"A gripping and fascinating read. Give the authors a chance and, well, you may start to look at Sherlock Holmes in an altogether different light . . . [the authors'] annotated bibliography is the best I have seen . . . The Friedmans certainly raise some interesting, not to say chilling, questions."—Ripperologist Magazine (UK) - Paul Begg, world-renowned Jack the Ripper expert
"Life is full of surprises, and The Strange Case of Dr. Doyle—written by a father-and-son pair of physicians and published by Square One Publishers, a small, indie book publisher in a town of 8,000 on Long Island, New York—is one of this year’s big literary amazements. This is a spectacular undertaking by Drs. Daniel and Eugene Friedman, who must be very good physicians if they can be judged by their passion, exhaustive research and absolutely flawless writing."—The Durango Herald - "Murder Ink" columnist Jeff Mannix
“The authors, long-time fans of the writings of Sir Arthur Conan Doyle, have turned the tables on this great author, using techniques that the great Sherlock Holmes and his creator would have applauded.”—The Oakland Journal - Ted Odenwald
“It’s a fascinating tale, and points a guilty eye upon the least suspecting [sic] person we would think capable of the gruesome deed . . . extremely insightful, and well researched . . . illuminating. Highly recommended.”—Detective Mystery Stories - Tom Johnson
"A father-and-son writing team explore Arthur Conan Doyle's fascination with the Jack the Ripper case . . . the book offers us an opportunity to see how Conan Doyle might have approached the Ripper investigation, had he been involved with it, and, in a larger sense, how Conan Doyle's keen analytic mind mirrored, in many ways, that of his most famous creation . . . [The Strange Case of Dr Doyle has] many virtues, including, most of all, the way it allows us to peek inside the mind of Arthur Conan Doyle. An annotated bibliography of sources is appended."—Booklist (ALA)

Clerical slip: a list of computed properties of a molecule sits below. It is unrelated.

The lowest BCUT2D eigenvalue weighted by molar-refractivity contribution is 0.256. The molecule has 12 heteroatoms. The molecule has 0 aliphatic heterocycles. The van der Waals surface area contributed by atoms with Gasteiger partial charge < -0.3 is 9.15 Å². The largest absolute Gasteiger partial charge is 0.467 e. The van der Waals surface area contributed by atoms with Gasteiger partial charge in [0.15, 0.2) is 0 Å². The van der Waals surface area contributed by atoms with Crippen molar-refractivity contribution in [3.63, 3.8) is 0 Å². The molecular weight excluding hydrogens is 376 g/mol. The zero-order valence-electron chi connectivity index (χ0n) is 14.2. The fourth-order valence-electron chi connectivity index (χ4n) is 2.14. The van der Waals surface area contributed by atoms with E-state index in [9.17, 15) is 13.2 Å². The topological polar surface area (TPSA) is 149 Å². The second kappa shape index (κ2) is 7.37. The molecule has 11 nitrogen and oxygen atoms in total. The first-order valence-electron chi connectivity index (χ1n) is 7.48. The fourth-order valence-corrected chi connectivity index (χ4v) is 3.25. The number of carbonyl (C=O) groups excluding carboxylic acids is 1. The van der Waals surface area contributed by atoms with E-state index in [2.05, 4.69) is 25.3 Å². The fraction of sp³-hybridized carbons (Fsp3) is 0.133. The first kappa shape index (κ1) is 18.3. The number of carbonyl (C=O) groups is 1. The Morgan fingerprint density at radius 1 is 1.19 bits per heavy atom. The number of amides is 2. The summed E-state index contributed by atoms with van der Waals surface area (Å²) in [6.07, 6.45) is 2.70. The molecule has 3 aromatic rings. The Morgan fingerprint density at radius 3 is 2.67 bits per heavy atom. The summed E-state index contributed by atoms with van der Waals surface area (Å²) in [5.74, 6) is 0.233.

"Exposes the similarities of two very strange men, Jack the Ripper and Arthur Conan Doyle . . . interesting, as the authors expose the man with a titanic ego who always had a good excuse for his failures . . . the book goes on to raise intriguing questions and possibilities for fans of both men."—Kirkus Reviews
“[A]ccurate and well researched. . . . [A]n engaging examination . . . the Friedmans’ conclusion about Jack and Doyle will raise eyebrows. . . . [B]ound to be read by fans of Victorian murder real and invented.”—Library Journal
"[The book's] theory as to the identity of Jack the Ripper is really interesting! Definitely a must for those who like Sherlock Holmes!" —New York Times' bestselling author Ben Mezrich